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Old 21st September 2011, 11:15   #7
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Default Re: Setting amplifier gain without DMM or Oscilloscope

Quote:
Originally Posted by glidealong View Post
But on another note, you mentioned 30W at 100hz but in my case it would be 75W at 100Hz against a maximum power rating of 70W for the 6" woofer. Do you think 75W fed to a 70W speaker occasionally would blow the coil? I guess not, as I think speakers are mostly built to handle slightly higher powers than they are rated at, especially when they are from reputed manufacturers like JBL and Infinity?
Oh 75W should be fine too. 30W was just an obvious example. People dont think of 30W as damaging power but it can be at say 20Hz.

As Cranky mentioned earlier, do not worry about thermal ratings (the ratings manufactures use are all thermal ratings) worry about excursion limits (this depnds on the box size and type so manufactuers have an excuse not to disclose these). Usually a 6" woofer will be ok to about 4mm and will start ot distort badly by about 5-6mm of cone movement.
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Old 21st September 2011, 15:30   #8
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Default Re: Setting amplifier gain without DMM or Oscilloscope

Quote:
Originally Posted by navin View Post
3. Pink noise is not just a simple 1kHz test tone. Pink noise is a signal that has equal energy (not power - that woud be white noise) ascross the frequency spectrum. Pink noise for example will have the same power comparing say 40-80Hz and 400-800Hz. White noise will have the same power comparing 40-80Hz with 400-440Hz. That said I prefer to use A-weighted noise as this is closer to how the humar ear hears that either pink or white noise. A-weighted noise gives the "perception" that it is equally loud at all frequencies

Also a 1khz test tone can get irriating to listen to so I prefer 400Hz as my test tone (those who are musicians will note that instrument tuners are also calibrated to around 400hz - 440Hz to be exact). Not that this is significant (all meters are weighted with 1kHz and their center frequency) but it is just a personal preference of mine.
I did try both the pink noise and 1 khz 0db test tones, both didnt give me the 'distortion point of HU' by listening with my ears. 1 KHz test tone gave the feeling to my neighbors that I was tuning into old DD signals before the sunday evening movie which was still floating around in the atmosphere. well i know, that's a PJ.


As you mentioned may be i should try A-weighted noise and see if i can find the 'distortion point' of my HU. Any idea where can I download one that suits my requirement?

Thanks again!

Last edited by glidealong : 21st September 2011 at 15:36.
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Old 21st September 2011, 15:35   #9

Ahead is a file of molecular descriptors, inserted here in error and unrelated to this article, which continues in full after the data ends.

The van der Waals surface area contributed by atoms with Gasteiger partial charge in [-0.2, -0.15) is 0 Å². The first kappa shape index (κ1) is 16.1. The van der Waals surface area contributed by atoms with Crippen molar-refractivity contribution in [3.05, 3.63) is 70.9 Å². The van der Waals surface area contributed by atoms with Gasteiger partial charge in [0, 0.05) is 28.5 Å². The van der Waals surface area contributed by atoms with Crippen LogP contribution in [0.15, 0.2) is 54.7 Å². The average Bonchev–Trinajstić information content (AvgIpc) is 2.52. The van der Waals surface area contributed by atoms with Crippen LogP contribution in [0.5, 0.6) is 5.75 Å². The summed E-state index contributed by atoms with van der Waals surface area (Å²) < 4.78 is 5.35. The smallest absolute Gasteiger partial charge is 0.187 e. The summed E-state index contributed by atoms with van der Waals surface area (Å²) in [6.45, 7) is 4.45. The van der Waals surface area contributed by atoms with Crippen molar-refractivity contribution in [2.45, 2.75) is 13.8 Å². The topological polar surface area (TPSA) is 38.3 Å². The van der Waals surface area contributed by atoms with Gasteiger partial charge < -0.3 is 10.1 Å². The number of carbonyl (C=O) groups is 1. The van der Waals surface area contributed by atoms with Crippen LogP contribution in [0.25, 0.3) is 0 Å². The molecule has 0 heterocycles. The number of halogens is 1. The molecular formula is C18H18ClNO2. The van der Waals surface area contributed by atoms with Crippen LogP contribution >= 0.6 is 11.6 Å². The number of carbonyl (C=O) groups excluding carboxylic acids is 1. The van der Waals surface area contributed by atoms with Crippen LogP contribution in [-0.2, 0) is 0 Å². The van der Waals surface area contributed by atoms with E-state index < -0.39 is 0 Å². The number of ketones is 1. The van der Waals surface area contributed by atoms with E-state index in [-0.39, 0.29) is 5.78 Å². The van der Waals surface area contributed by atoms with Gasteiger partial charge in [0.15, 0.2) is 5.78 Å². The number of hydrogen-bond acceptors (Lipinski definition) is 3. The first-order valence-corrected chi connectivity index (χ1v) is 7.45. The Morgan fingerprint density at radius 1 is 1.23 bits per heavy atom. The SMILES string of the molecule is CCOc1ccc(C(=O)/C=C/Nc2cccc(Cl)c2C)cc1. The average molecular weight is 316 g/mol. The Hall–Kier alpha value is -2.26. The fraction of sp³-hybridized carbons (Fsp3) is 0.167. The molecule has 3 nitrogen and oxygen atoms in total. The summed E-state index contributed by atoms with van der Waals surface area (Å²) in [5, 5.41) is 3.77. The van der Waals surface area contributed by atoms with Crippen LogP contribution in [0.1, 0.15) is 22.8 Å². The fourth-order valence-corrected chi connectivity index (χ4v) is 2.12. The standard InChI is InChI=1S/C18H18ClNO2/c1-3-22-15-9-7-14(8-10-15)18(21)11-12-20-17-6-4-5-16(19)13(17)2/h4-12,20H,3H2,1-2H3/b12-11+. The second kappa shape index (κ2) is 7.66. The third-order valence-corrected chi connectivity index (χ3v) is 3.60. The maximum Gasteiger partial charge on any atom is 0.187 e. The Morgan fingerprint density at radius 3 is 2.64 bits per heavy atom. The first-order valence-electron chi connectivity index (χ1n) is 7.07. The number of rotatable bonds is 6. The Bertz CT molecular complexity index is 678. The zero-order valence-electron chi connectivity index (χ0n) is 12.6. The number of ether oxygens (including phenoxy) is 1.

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Default Re: Setting amplifier gain without DMM or Oscilloscope

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Originally Posted by navin View Post
As Cranky mentioned earlier, do not worry about thermal ratings (the ratings manufactures use are all thermal ratings) worry about excursion limits (this depnds on the box size and type so manufactuers have an excuse not to disclose these). Usually a 6" woofer will be ok to about 4mm and will start ot distort badly by about 5-6mm of cone movement.
Would it still be the 30W limit for my situation as I am fitting these to the doors with an HPF configured at 80hz with 12db slope?

Anyways, the distortion does kick in at around 1/4th of the HU volume with all the vibration and noise courtesy the swifts door panels. I seriously need some damping. Probably damping would help me to push the limits higher. But I guess with the rates of 2500/- a door at my neighborhood dealer, it has to be a DIY with the yoga mats!

Last edited by glidealong : 21st September 2011 at 15:38.
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Old 21st September 2011, 15:36   #10
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Default Re: Setting amplifier gain without DMM or Oscilloscope

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Originally Posted by glidealong View Post
As you mentioned may be i should try A-weighted noise and see if i can find the 'distortion point' of my HU.
Why do you even want to do this? Even if your HU puts out 2V clean it is sufficient to drive most car amplifers to their max rated power (usually 1V is enough).
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Old 21st September 2011, 15:38   #11
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Default Re: Setting amplifier gain without DMM or Oscilloscope

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Would it still be the 30W limit for my situation as I am fitting these to the doors with an HPF configured at 80hz with 12db slope?